“She was arrested a week after we hosted her on our programming, where she talked about human rights abuses in Nicaragua,” Regidor said. “The court used the interview as evidence against Maria Oviedo. It was very hard.”
Oviedo has been accused by the government with the crime of spreading false news, a charge denied by her lawyers. Rights groups say she is one of at least 170 political prisoners, including journalists, in Nicaragua.
The politics of news
Politics and journalism have long been intertwined in Nicaragua.
In Delgado’s case, the interrogations that led to her departure were related to the case of journalist and former presidential candidate Cristiana Chamorro, director of the Violeta Barrios de Chamorro Foundation for Reconciliation and Democracy.
The foundation, which champions free speech, is named after Chamorro’s mother, herself a former president. Cristiana Chamorro and two foundation staffers were also covered by the same travel ban as Delgado and were arrested last June.
Delgado had been a consultant to the foundation since 2020, training young journalists on audiovisual reporting as well as journalism ethics.
“I don’t understand why they included me in this repressive measure along with Cristiana and the other two staff members because I was just a media consultant with the foundation, not a staff member,” she said.
Ortega’s drive to eliminate virtually all opposition or critical voices ahead of last November’s election may explain it. Ortega won a fourth presidential term, although the voting was widely declared a sham.
In March, another in a series of critical reports by the United Nations’ human rights monitors alleged a pervasive “pattern of serious violations of civil and political rights” aimed at politicians, journalists, rights activists and civil society groups.
In August, the government refused to provide newsprint to 95-year-old La Prensa, the country’s major opposition paper, forcing it to stop publication except online.
Police then raided La Prensa’s offices, arresting the paper’s manager, Juan Lorenzo Holmann Chamorro, a cousin of Cristina Chamorro. In March, he was sentenced to nine years in prison on disputed allegations of money laundering.
Over the years, a number of influential media outlets, including Regidor’s Confidencial, have been connected with the Chamorro family. The Chamorros have opposed Ortega’s rule since 2007, when he returned to power a second time.
Cristiana Chamorro also was sentenced in March to eight years in prison for money laundering and other crimes, which she denies.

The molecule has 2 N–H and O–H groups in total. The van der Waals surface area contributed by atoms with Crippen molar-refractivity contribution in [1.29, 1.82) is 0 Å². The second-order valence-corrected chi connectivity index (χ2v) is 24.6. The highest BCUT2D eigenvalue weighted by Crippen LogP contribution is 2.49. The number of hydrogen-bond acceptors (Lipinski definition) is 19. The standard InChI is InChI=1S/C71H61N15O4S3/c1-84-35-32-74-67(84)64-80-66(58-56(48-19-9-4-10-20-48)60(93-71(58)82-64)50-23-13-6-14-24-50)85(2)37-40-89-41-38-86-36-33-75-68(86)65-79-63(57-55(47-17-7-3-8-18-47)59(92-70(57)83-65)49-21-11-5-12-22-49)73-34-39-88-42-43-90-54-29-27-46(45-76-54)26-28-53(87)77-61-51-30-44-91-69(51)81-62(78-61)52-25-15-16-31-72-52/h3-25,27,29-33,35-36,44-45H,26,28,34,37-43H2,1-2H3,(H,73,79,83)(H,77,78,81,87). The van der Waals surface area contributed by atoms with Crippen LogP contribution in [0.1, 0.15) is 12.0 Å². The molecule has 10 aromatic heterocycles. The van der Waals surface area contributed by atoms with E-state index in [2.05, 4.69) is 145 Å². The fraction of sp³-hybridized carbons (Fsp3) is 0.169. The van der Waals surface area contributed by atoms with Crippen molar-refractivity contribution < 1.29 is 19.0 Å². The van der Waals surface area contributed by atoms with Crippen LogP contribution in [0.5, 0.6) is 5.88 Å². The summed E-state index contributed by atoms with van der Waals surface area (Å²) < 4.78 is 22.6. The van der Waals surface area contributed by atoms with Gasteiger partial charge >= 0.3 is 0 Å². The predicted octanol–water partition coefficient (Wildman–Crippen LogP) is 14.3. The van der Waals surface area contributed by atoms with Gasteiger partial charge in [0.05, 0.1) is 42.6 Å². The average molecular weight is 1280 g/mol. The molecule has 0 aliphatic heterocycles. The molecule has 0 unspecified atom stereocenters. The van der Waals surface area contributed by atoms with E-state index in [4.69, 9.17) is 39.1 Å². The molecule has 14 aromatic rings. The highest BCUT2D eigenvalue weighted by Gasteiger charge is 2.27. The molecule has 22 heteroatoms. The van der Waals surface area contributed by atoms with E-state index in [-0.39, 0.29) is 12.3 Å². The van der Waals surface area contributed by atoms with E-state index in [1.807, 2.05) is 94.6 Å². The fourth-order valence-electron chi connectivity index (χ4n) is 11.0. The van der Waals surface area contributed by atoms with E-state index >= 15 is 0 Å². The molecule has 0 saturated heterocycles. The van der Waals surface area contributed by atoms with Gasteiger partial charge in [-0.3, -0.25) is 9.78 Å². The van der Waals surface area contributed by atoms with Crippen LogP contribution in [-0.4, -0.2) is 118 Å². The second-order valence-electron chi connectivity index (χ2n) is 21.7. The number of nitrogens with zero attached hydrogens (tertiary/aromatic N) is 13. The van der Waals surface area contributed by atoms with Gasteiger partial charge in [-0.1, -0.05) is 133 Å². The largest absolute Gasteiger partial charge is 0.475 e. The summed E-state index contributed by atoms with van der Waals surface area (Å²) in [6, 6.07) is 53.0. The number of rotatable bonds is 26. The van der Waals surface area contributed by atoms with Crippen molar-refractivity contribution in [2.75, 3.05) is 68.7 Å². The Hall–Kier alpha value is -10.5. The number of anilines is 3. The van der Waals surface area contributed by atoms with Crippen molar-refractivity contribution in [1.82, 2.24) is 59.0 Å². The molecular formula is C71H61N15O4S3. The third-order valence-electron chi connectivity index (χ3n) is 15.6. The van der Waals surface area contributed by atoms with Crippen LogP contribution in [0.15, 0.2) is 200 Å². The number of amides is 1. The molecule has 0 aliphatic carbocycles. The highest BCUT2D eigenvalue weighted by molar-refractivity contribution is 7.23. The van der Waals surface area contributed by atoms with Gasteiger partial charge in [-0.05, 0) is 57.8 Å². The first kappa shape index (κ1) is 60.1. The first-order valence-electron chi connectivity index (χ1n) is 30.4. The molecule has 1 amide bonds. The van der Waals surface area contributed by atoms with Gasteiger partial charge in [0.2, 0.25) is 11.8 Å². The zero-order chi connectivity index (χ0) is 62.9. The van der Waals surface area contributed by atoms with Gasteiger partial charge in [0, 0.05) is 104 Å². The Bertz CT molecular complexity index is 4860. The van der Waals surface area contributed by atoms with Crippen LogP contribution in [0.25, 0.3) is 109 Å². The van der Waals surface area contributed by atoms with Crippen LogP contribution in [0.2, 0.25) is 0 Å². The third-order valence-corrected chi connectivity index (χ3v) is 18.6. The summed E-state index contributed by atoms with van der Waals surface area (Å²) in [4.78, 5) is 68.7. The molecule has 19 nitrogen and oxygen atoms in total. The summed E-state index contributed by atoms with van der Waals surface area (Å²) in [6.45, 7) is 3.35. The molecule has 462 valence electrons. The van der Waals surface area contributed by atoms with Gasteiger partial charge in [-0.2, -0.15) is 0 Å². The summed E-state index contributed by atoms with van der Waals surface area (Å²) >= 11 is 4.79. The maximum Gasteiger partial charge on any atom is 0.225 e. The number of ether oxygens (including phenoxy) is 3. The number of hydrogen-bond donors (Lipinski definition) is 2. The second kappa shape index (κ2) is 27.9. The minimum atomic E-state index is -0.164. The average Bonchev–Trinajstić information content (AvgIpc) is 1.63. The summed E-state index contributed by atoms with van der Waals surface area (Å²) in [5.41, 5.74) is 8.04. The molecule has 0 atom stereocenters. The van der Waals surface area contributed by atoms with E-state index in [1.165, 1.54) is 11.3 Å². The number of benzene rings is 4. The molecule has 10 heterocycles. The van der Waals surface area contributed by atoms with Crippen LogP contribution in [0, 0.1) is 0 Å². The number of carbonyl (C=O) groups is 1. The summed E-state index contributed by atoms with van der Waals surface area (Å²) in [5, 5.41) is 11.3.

The power of law
A government cybercrime law, passed in October 2020, makes it illegal to propagate fake news, although the law doesn’t specify what is meant by the term.
“So essentially, anytime independent media published anything and the government disagreed with it or it cast the government in a bad light, they would just say it's fake news and then imprison or fine the journalist who published it,” said Aliza Appelbaum, a senior director at the International Center for Journalists (ICFJ) in Washington, D.C.
“So, it essentially criminalized any sort of opposition reporting,” she told VOA.
Later that October, the government unveiled a “foreign agent” law that makes it illegal for media outlets and civil society groups to take money from outside the country.
“We had a partner organization that we worked with, and they had to shut down,” Appelbaum said. “A lot of other human rights organizations and [non-governmental organizations] in Nicaragua had to shut down, and this was all happening in the first part of 2021 as Ortega prepared to essentially rig the election in his favor.”
The Nicaraguan Embassy in Washington did not respond to VOA’s request for comment.
A shred of hope
This was the environment Delgado confronted last May, when prosecutors called.
“In Nicaragua, there is a cocktail of repressive measures,” she said. “The government can use administrative pressure, judicial pressure. It can attack independent media and journalists using the police or paramilitary forces.”
After the government froze her bank account, Delgado decided to leave even if it did violate the travel ban.
For security reasons, Delgado declined to share details about how she left her country and asked VOA not to reveal her whereabouts in the United States.
While she continues to adjust to her new life in America, Delgado remains hopeful.
“I left a whole life behind,” she said, “my family, friends, and a long career in journalism. My hope is to return to them at some point.”